Albert Gallatin



Albert Gallatin was born in Geneva, Switzerland, on Jan. 29, 1761. His father was a prosperous merchant descended from an aristocratic family long politically prominent. Orphaned at the age of 9, Gallatin grew up in the home of a relative. He graduated from the Academy of Geneva in 1779. A young man of the age of the Enlightenment.

Political career

In 1786 Gallatin bought a 400-acre farm in western Pennsylvania and devoted himself to farming and land development. But his training and talents were unusual on the frontier, and he quickly became a political leader. In 1788 he was elected as a delegate to a meeting to propose amendments to the new U.S. Constitution. In 1789 he attended the Pennsylvania Constitutional Convention. He was elected to the Pennsylvania Legislature in 1790 and reelected the next 2 years. Quickly establishing a reputation for hard work and integrity, Gallatin became a skillful and logical orator. His greatest contribution came in the field of public finance. In 1793 he was elected to the U.S. Senate as a Republican.

Life in Congress

Gallatin had been elected to Congress again. He entered the House of Representatives in 1795 and became the most knowledgeable Republican on public finance. He proposed creation of the Ways and Means Committee—Congress's first permanent standing committee— to receive financial reports from the secretary of the Treasury and to superintend government finances. Gallatin became the Republican spokesman in the House. He opposed the Federalists' warlike measures against France and, when the Federalists passed the Alien and Sedition Acts (1798) to silence domestic political opposition, he resisted with powerful arguments defending basic civil liberties.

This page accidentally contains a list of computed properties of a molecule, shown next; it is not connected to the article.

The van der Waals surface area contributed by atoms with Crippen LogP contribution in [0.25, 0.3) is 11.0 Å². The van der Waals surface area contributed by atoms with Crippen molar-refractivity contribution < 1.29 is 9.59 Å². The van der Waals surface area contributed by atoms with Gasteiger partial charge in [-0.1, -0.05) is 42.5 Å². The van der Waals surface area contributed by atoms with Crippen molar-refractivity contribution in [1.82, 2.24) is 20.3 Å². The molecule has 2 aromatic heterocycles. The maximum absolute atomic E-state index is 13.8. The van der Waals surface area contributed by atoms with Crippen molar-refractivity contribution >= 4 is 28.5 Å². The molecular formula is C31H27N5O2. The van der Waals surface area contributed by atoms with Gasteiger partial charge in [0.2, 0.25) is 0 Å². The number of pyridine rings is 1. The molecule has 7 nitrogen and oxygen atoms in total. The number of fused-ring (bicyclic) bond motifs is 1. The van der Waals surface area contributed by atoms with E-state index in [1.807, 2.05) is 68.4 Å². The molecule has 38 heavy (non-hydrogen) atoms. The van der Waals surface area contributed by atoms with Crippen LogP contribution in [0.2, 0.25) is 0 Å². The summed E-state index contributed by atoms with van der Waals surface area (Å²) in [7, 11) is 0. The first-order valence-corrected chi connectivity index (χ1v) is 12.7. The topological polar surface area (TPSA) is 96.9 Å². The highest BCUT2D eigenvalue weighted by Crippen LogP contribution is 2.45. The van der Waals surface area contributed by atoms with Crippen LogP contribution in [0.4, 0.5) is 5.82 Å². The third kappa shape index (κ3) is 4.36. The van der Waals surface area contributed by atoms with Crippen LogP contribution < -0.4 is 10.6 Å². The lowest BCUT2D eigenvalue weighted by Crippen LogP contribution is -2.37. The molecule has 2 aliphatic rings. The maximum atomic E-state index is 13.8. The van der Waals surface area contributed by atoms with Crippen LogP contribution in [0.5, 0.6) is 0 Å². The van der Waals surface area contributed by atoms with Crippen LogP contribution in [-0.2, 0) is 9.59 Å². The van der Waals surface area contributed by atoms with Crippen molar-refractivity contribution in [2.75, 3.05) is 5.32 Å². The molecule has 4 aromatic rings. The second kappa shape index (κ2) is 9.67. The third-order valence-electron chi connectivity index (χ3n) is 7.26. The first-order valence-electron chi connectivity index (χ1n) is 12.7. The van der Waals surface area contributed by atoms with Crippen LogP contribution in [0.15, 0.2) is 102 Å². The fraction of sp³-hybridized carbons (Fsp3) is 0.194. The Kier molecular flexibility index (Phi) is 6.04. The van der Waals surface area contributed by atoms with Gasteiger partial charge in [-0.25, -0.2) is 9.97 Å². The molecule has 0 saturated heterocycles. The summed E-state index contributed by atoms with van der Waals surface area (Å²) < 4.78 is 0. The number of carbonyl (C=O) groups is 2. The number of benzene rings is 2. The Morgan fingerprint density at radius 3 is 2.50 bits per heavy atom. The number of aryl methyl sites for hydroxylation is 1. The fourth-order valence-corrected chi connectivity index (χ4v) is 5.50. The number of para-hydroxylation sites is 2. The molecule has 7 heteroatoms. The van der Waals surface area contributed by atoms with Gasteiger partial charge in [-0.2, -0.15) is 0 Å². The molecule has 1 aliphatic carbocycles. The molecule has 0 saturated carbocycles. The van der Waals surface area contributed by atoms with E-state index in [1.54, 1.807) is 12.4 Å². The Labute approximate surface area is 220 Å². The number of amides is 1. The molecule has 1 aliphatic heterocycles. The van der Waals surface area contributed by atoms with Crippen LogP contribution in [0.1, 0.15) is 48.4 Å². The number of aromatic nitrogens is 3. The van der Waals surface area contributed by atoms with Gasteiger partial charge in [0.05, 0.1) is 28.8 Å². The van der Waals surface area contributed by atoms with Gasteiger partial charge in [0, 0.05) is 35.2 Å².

Late Career

Settling in New York, Gallatin served as president of the National Bank from 1831 until his retirement in 1839. He unsuccessfully supported renewal of the charter of the Second Bank of the United States, but he was instrumental in obtaining the resumption of specie payments after their suspension following the economic panic of 1837. Although he criticized high tariffs and advocated free trade, he affirmed Congress's right to levy protective tariffs.

In his last years Gallatin was prominent in cultural affairs. He became president of New York University's council in 1830. In 1836 he was elected to the American Antiquarian Society, and in 1843 he headed the New York Historical Society. However, he devoted most of his attention to the ethnology of the American Indian and founded the American Ethnological Society in 1842.

End of Life

n 1789 Gallatin had married Sophia Allegre, who died 5 months later. He married Hannah Nicholson in 1793, and they had two sons and three daughters. Gallatin died on Aug. 13, 1849.